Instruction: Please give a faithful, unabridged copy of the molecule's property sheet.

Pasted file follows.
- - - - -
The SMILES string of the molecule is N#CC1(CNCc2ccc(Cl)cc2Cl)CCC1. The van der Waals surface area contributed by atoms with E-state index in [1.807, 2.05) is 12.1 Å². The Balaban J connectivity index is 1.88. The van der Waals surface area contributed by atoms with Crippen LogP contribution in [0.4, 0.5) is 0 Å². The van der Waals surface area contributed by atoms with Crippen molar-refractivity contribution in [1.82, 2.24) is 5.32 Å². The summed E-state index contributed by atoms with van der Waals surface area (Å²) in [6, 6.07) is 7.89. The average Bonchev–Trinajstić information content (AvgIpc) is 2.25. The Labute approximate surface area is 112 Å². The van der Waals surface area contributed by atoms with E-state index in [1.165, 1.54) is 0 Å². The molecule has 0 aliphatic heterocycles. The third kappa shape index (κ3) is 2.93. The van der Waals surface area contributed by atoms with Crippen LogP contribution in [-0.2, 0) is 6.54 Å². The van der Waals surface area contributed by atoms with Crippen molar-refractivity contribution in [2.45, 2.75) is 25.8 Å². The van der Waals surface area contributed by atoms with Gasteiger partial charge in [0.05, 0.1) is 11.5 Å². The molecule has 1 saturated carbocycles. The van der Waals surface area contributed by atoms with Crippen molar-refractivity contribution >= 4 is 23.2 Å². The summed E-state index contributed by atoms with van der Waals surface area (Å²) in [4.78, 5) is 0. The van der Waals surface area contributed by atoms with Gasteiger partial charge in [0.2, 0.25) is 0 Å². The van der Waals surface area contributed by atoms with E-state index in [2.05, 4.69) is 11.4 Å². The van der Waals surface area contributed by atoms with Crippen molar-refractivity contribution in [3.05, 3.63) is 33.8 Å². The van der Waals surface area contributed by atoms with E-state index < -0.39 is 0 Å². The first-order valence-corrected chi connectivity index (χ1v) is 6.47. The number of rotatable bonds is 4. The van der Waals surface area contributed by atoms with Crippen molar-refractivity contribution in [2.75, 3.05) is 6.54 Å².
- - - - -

The SMILES string of the molecule is N#CC1(CNCc2ccc(Cl)cc2Cl)CCC1. The van der Waals surface area contributed by atoms with E-state index in [1.807, 2.05) is 12.1 Å². The Balaban J connectivity index is 1.88. The van der Waals surface area contributed by atoms with Crippen LogP contribution in [0.4, 0.5) is 0 Å². The van der Waals surface area contributed by atoms with Crippen molar-refractivity contribution in [1.82, 2.24) is 5.32 Å². The summed E-state index contributed by atoms with van der Waals surface area (Å²) in [6, 6.07) is 7.89. The average Bonchev–Trinajstić information content (AvgIpc) is 2.25. The Labute approximate surface area is 112 Å². The van der Waals surface area contributed by atoms with E-state index in [1.165, 1.54) is 0 Å². The molecule has 0 aliphatic heterocycles. The third kappa shape index (κ3) is 2.93. The van der Waals surface area contributed by atoms with Crippen LogP contribution in [-0.2, 0) is 6.54 Å². The van der Waals surface area contributed by atoms with Crippen molar-refractivity contribution in [2.45, 2.75) is 25.8 Å². The van der Waals surface area contributed by atoms with Gasteiger partial charge in [0.05, 0.1) is 11.5 Å². The molecule has 1 saturated carbocycles. The van der Waals surface area contributed by atoms with Crippen molar-refractivity contribution >= 4 is 23.2 Å². The summed E-state index contributed by atoms with van der Waals surface area (Å²) in [4.78, 5) is 0. The van der Waals surface area contributed by atoms with Gasteiger partial charge in [0.2, 0.25) is 0 Å². The van der Waals surface area contributed by atoms with E-state index in [2.05, 4.69) is 11.4 Å². The van der Waals surface area contributed by atoms with Crippen molar-refractivity contribution in [3.05, 3.63) is 33.8 Å². The van der Waals surface area contributed by atoms with E-state index < -0.39 is 0 Å². The first-order valence-corrected chi connectivity index (χ1v) is 6.47. The number of rotatable bonds is 4. The van der Waals surface area contributed by atoms with Crippen molar-refractivity contribution in [2.75, 3.05) is 6.54 Å².